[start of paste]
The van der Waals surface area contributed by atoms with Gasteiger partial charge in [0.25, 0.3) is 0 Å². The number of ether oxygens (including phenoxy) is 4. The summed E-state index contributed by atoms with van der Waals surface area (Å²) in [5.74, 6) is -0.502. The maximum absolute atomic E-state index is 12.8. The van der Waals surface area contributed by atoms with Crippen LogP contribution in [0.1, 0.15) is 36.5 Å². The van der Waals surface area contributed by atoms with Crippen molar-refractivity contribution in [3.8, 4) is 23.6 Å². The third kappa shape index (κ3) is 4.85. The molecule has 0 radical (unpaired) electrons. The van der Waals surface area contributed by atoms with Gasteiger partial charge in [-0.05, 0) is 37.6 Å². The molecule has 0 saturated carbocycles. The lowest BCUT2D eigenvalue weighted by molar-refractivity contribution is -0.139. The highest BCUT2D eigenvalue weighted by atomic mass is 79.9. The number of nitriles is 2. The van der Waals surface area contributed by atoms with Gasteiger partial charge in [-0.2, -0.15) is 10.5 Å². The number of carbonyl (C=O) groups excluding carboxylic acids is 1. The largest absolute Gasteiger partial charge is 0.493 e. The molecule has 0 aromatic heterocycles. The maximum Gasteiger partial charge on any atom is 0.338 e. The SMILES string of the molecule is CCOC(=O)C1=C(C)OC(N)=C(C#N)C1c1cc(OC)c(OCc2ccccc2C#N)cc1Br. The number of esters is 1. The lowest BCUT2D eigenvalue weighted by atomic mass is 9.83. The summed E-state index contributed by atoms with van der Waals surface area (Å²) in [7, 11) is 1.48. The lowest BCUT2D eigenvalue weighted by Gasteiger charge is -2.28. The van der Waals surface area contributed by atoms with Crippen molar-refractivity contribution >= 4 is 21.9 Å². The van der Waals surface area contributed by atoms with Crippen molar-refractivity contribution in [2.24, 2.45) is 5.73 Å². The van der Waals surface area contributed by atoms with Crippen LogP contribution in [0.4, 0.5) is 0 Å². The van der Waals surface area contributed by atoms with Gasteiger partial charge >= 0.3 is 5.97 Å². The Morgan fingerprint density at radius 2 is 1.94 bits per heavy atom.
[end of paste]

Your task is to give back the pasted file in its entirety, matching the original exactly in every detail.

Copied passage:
The van der Waals surface area contributed by atoms with Gasteiger partial charge in [0.25, 0.3) is 0 Å². The number of ether oxygens (including phenoxy) is 4. The summed E-state index contributed by atoms with van der Waals surface area (Å²) in [5.74, 6) is -0.502. The maximum absolute atomic E-state index is 12.8. The van der Waals surface area contributed by atoms with Crippen LogP contribution in [0.1, 0.15) is 36.5 Å². The van der Waals surface area contributed by atoms with Crippen molar-refractivity contribution in [3.8, 4) is 23.6 Å². The third kappa shape index (κ3) is 4.85. The molecule has 0 radical (unpaired) electrons. The van der Waals surface area contributed by atoms with Gasteiger partial charge in [-0.05, 0) is 37.6 Å². The molecule has 0 saturated carbocycles. The lowest BCUT2D eigenvalue weighted by molar-refractivity contribution is -0.139. The highest BCUT2D eigenvalue weighted by atomic mass is 79.9. The number of nitriles is 2. The van der Waals surface area contributed by atoms with Gasteiger partial charge in [-0.2, -0.15) is 10.5 Å². The number of carbonyl (C=O) groups excluding carboxylic acids is 1. The largest absolute Gasteiger partial charge is 0.493 e. The molecule has 0 aromatic heterocycles. The maximum Gasteiger partial charge on any atom is 0.338 e. The SMILES string of the molecule is CCOC(=O)C1=C(C)OC(N)=C(C#N)C1c1cc(OC)c(OCc2ccccc2C#N)cc1Br. The number of esters is 1. The lowest BCUT2D eigenvalue weighted by atomic mass is 9.83. The summed E-state index contributed by atoms with van der Waals surface area (Å²) in [7, 11) is 1.48. The lowest BCUT2D eigenvalue weighted by Gasteiger charge is -2.28. The van der Waals surface area contributed by atoms with Crippen molar-refractivity contribution >= 4 is 21.9 Å². The van der Waals surface area contributed by atoms with Crippen molar-refractivity contribution in [2.24, 2.45) is 5.73 Å². The van der Waals surface area contributed by atoms with Crippen LogP contribution in [0.4, 0.5) is 0 Å². The van der Waals surface area contributed by atoms with Gasteiger partial charge >= 0.3 is 5.97 Å². The Morgan fingerprint density at radius 2 is 1.94 bits per heavy atom.